— After weeks of propane shortages and high prices during the bitterly
cold winter, some relief is coming rural residents who have dealt with
chilly homes and frustrations keeping their heating tanks filled.
propane prices have fallen for a second straight week, down from about $4
a gallon in late January to $3.76 a gallon on Feb. 10, the U.S. Energy
Information Administration said Wednesday in its weekly report.
Supplies of the
fuel that 5.5 million U.S. households, mostly in the Midwest and South,
use for heating have improved slightly due to efforts by the propane
industry, the federal government and states. But the nation's propane
supply remains low, and more blasts of winter cold would quickly send
prices back up, said Roy Willis, president and CEO of the Propane
Education & Research Council.
"It's really a
weather-driven issue — another prolonged cold snap could strain supplies
and prices for the next couple of months. Winter isn't done with us," he
said Thursday. "When stockpiles get this low, and you get below freezing
temperatures for a week to 10 days, consumption levels go up and up and
up, and prices go right along with it."
supplies were depleted by a late harvest that increased demand from
farmers who needed to dry an unusually large amount of grain before
storage. The colder-than-normal winter across much of the nation drained
propane supplies have been replenished somewhat, helping lower prices
slightly in the last couple of weeks, due to a collaboration between the
government and industry to move supplies from large propane storage areas,
primarily in the South, into the Northeast and Midwest. Propane shipments
from North Africa and Europe have also helped, he said.
supplies and warmer weather prompted Paducah, Ky.-based United Propane Gas
announced Thursday it was resuming shipping the fuel to its prepaid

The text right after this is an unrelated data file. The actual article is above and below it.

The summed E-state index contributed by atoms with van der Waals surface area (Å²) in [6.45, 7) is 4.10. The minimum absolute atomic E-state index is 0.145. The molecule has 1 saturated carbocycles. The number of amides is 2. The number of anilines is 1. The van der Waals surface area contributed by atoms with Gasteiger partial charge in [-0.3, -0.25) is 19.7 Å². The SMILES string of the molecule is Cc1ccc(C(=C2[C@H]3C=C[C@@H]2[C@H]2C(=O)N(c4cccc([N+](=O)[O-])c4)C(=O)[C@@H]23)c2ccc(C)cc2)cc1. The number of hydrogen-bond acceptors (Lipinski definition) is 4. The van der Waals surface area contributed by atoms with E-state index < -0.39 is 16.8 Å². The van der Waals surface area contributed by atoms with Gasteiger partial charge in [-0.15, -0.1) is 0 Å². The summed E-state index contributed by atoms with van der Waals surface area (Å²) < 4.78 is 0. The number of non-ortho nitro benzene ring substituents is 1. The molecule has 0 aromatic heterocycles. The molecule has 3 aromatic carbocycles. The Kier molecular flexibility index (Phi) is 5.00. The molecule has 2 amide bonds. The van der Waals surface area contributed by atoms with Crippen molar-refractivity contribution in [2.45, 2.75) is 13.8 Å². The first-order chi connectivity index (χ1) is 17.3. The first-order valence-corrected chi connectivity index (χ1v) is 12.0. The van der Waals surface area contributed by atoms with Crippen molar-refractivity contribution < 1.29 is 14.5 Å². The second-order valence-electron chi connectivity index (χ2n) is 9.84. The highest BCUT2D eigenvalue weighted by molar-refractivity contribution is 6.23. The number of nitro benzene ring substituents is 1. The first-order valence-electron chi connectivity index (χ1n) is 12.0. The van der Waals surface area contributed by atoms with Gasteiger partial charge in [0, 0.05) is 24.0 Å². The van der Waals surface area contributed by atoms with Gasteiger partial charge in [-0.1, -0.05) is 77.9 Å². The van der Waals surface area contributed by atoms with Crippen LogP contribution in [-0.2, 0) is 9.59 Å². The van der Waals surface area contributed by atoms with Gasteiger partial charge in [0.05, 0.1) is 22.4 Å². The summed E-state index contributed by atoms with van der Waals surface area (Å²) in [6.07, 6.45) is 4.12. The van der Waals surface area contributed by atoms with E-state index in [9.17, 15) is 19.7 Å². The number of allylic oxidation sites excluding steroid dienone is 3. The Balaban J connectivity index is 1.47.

customers in 10 states in the Midwest and the South days earlier than it
had anticipated. The company had temporarily halted propane shipments to
commercial customers in late January as propane supplies shrank.
have loosened up and the warm weather indicates that the end of this
national crisis may be in sight," UPG President Eric Small said in a
But for now, the
company is limiting its propane deliveries to 250 gallons per each of its
prepaid customers, who can receive additional deliveries every 15 days.
prices have also fallen slightly in the past week, dropping to about $2.61
a gallon as of Feb. 10, according to the Energy Information
Administration's latest report.
Mollie O'Dell, a
spokeswoman for the National Propane Gas Association, said the drop in
wholesale propane prices is being driven by many factors but the weather
obviously continues to be a big influence on prices.
Prices could drop
further next week thanks to an additional 500,000 barrels of propane that
are being shipped to the Midwest and the Northeast under a Tuesday order
by the Federal Energy Regulatory Commission.
"A lot of it is
weather dependent, but the additional half a million barrels will
certainly help take some of the pressure off supplies" and help moderate
wholesale and retail prices, she said.
executive director of the Indiana Propane Gas Association, said moderating
temperatures and signs that the propane supply is stabilizing are good
signs, but propane users still need to be vigilant and conserve. He said
the low propane supplies remain a "crisis" for those who rely on the
better, but we're not out of the woods yet by far," he said.
residents Kim Casada and her husband, Charlie, are still feeling the
propane pinch. They shut off their furnace on Jan. 24 and switched to
using four electric space heaters to warm their 3-bedroom rural home south
of Muncie, Ind.
finally got a 150-gallon propane shipment on Feb. 4, but because their
supplier said he wasn't sure when they might get more propane, they
decided to keep their furnace off rely on their space heaters until early
Casada said she
and her husband have covered their windows inside with plastic to keep the
heat in and cold out and closed off their bedrooms to increase the
temperature in their living room, where they've been sleeping most nights.
They've been wearing sweaters and layered clothing to deal with indoor
temperatures in the lower 60s.
"We don't know
what else to do," Casada said. "These chilly nights, it's just really hard
and we're both exhausted. ... There are so many people in the same boat as